Multitasking and the 30-second rule

by Betty Lochner on June 12, 2012

 Girl in playground tubeHow many times have you been interrupted, changed your focus for a minute, and then thought “now, where was I?”

According to the work of Dr. John Medina, author of Brain Rules, people who are interrupted take 50-percent longer to complete a task and make up to 50-percent more errors. According to Dr. Medina, multitasking, when it comes to paying attention, is a myth. 

But, what about people who really are good at multitasking? Well, people that appear to be good at multitasking simply have the gift of quick memory recall and are capable of paying attention to several inputs—one at a time. Most, if not all, of us are in the 50% category, and distractions can interrupt our best attempts at successful communicating. No one can really do two things well at once. 

In our crazy busy world, we are often pressured into multitasking and the results usually aren’t good.
Take, for example, the worker in a fast food restaurant. She is on her headset taking the next order, while you are paying for yours. You get your change back with no eye contact, and she gets your order wrong. You are left with having to tell a three-year-old you aren’t going back for the Happy Meal toy because you are already five miles down the freeway.
Even if it’s unintentional, multitasking can be rude, inefficient, and annoying.

To illustrate how hard it is to multitask, try this exercise:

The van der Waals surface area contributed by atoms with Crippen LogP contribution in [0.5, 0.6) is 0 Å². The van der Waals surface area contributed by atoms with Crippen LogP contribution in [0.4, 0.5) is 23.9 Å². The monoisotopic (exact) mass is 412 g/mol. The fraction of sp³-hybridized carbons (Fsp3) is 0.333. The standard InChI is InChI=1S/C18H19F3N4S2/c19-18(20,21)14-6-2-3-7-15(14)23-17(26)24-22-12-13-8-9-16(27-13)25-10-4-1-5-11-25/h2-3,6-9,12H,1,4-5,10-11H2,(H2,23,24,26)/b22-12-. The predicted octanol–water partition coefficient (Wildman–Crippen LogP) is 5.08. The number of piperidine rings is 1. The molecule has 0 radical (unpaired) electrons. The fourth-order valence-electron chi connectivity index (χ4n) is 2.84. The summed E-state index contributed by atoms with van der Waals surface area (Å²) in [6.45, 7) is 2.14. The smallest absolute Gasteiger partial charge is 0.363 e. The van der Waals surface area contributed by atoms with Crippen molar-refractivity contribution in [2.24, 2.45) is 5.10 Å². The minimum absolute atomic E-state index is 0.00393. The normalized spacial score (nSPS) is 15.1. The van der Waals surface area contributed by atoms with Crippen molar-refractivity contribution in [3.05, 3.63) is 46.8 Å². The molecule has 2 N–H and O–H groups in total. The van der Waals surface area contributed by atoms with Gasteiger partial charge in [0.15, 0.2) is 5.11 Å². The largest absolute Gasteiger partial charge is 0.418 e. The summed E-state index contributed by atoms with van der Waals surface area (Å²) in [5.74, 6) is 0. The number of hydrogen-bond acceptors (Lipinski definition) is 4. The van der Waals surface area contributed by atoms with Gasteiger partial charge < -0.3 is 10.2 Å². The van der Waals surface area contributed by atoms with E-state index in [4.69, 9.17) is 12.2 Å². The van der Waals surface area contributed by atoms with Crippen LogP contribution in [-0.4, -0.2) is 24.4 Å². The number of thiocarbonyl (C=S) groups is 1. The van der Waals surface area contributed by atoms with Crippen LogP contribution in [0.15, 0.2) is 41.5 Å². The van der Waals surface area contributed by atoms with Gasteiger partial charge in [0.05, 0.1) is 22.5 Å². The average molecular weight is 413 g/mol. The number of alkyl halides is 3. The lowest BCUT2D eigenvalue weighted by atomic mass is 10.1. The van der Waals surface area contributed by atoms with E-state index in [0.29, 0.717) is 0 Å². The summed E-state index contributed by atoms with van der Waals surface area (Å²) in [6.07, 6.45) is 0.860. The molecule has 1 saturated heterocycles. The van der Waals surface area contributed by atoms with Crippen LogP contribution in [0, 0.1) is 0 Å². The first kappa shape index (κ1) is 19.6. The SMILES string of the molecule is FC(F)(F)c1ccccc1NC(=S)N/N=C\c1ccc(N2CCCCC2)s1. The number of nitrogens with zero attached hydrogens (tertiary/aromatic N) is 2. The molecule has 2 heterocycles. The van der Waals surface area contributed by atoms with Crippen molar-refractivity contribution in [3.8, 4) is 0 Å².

• Take your right foot and rotate it clockwise.
  • Now, with your right hand index finger make a number “6” in the air.
For many people this is a challenging exercise. You are doing two opposite things at once. Your brain simply isn’t wired to do more than one thing at a time.

The 30-second rule
Now, try this: give 30 seconds to listening, instead of dividing your attention.
Imagine yourself on the phone with a friend, and a two-year-old comes in with a rock and starts talking to you.

Do you:
1) Have both conversations at the same time?
2) Tell the kid to go away?
3) Take 30 seconds to address the “rock” and tell your friend to hold on for 30 seconds.
If you chose answer 3, you’re getting it!

Do you have trouble with multitasking?  Please comment and share your tips!

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Betty Lochner is the Owner of Cornerstone Coaching & Training. She specializes in personal and organizational transformation and is the author of  Dancing with Strangers: Communication skills for transforming your life at work and at home. And, it’s now available on Kindle! Check it out.

To find out more about Cornerstone’s services and offerings visit our website:

http://www.cornerstone-ct.com

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